China’s IIT Special Tax Deduction: Trial Procedures Change Process for Taxpayers

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On December 21, 2018, China’s State Bureau of Taxation announced the “IIT Special Deduction Procedure (Trial Implementation)” (or “Trial Implementation”). The Trial Implementation, which took effect from January 1, 2019, marks the first phase in a gradual reform of special tax deductions under China’s new IIT Law.

In short, the Trial Implementation raises the ceiling for two categories of deductibles, reforms tax exempted allowances for expatriate taxpayers, and changes the way taxpayers claim special tax deductions. Employers and taxpayers need to review these new developments.

China’s IIT Special Tax Deduction

The Trial Implementation defines six categories for the IIT special deduction:

  • Children’s education;
  • Continuing education expenses;
  • Healthcare costs for serious illness;
  • Housing mortgage interest;
  • Expense for supporting the elderly; and
  • Housing rent.

Compared with the previous draft version, the Trial Implementation will affect two categories. The standard deduction amounts for healthcare costs for serious illness and housing rent costs both increased:

  • For healthcare costs for serious illness, the annual deductible ceiling amount increased from RMB 60,000 (US$8,758) to RMB 80,000 (US$11,677); and
  • For housing rent, the monthly deductible increased from RMB 1,200 (US$175) to RMB 1,500 (US$219) in first tier cities (such as capital cities), and the monthly rental cost claim increased from RMB 1,000 (US$146) to RMB 1,100 (US$160.56) in cities that have a population of more than 1 million people.

China’s IIT Special Tax Deduction

Notably, under the Trial Implementation, the deductible for healthcare costs for serious illness can be availed by the taxpayer and their spouse or children. This new measure will provide more benefits to families.

Expatriates affected

The newly added special deductions are available for both domestic and expatriate employees. In the past, all foreign employees were entitled to apply some tax exempted allowances (for example, housing, laundry, home visit, education, etc.).

Under the new law, expatriates can still apply those tax exempted allowances, but only until the end of year 2021. During the transition period (or the three years between the start of 2019 and the end of 2021), expatriates can still apply those tax-exempted allowances, or they can apply for the six special deductions.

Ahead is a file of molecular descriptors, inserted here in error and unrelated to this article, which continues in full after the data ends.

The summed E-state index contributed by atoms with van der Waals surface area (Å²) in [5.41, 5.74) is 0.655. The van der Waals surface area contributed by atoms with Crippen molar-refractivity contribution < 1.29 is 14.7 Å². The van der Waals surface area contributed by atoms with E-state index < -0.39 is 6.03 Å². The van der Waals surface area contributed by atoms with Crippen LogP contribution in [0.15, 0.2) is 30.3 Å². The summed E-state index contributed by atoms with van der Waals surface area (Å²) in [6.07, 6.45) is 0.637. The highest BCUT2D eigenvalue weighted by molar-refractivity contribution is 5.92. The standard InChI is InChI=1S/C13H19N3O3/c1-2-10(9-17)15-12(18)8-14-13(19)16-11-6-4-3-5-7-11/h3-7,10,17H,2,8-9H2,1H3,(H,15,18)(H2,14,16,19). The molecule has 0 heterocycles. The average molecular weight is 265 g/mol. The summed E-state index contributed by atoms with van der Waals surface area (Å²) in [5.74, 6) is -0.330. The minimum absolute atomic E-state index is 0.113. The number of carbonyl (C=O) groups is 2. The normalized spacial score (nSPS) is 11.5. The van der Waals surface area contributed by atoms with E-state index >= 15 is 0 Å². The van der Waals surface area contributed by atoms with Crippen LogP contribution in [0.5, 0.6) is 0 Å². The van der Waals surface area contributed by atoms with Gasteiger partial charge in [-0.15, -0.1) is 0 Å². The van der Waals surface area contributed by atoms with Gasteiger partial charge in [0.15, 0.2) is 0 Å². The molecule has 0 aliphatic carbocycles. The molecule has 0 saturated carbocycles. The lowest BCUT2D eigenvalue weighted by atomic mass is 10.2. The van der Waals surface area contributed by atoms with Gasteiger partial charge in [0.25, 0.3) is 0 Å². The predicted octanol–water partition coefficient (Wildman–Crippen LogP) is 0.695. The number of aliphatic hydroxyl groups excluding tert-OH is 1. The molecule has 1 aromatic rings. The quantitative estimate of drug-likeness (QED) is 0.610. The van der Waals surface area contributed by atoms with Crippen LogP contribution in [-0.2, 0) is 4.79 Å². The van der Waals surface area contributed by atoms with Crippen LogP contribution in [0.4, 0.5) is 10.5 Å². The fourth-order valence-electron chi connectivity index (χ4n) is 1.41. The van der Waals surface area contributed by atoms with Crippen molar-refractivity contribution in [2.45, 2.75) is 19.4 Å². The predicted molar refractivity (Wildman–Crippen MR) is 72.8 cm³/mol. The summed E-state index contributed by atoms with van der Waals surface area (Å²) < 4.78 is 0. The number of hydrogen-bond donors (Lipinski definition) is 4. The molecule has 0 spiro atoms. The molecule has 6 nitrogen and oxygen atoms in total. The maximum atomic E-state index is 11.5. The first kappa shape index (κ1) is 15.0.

However, once the expatriate has chosen whether to avail of the tax exempted allowances or six special deductions, they cannot change policies during one calendar year. Further, after the three-year period expires in 2022, expatriates will no longer enjoy the tax exempted allowances policy and will have to follow the same tax law as domestic employees.

How to claim special tax deductions

The Trial Implementation stipulates that taxpayers who want to claim special tax deductions have to provide their personal information and keep the relevant documents as evidence for five years. In other words, taxpayers need to register via an IIT application (which requires face recognition) or physically go to the local tax bureau to complete personal registration.

However, we note that foreign taxpayers may need to physically visit the tax bureau and get the registration done in-person.

Once the taxpayer has their personal account activated by the bureau, they may claim the special tax deductions through their employer or directly through their annual tax filing.

In regards to the latter, the Trial Implementation stipulated that the special tax deduction can be managed by the individual via annual tax clearance if the taxpayer does not want to share personal information with their employer. Accordingly, the taxpayers can choose to not disclose personal information to a third party (such as an employer); this may help taxpayers protect their privacy, providing a degree of flexibility.

Taxpayers should note that local authorities may need time to determine how to manage deductions under the Trial Implementation. Accordingly, taxpayers and their employers should study the relevant laws and consult with their trusted local advisers to learn more about claiming special tax deductions under the Trial Implementation.


About Us

China Briefing is produced by Dezan Shira & Associates. The firm assists foreign investors throughout Asia from offices across the world, including in Dalian, Beijing, Shanghai, Guangzhou, Shenzhen, and Hong Kong. Readers may write china@dezshira.com for more support on doing business in China. 

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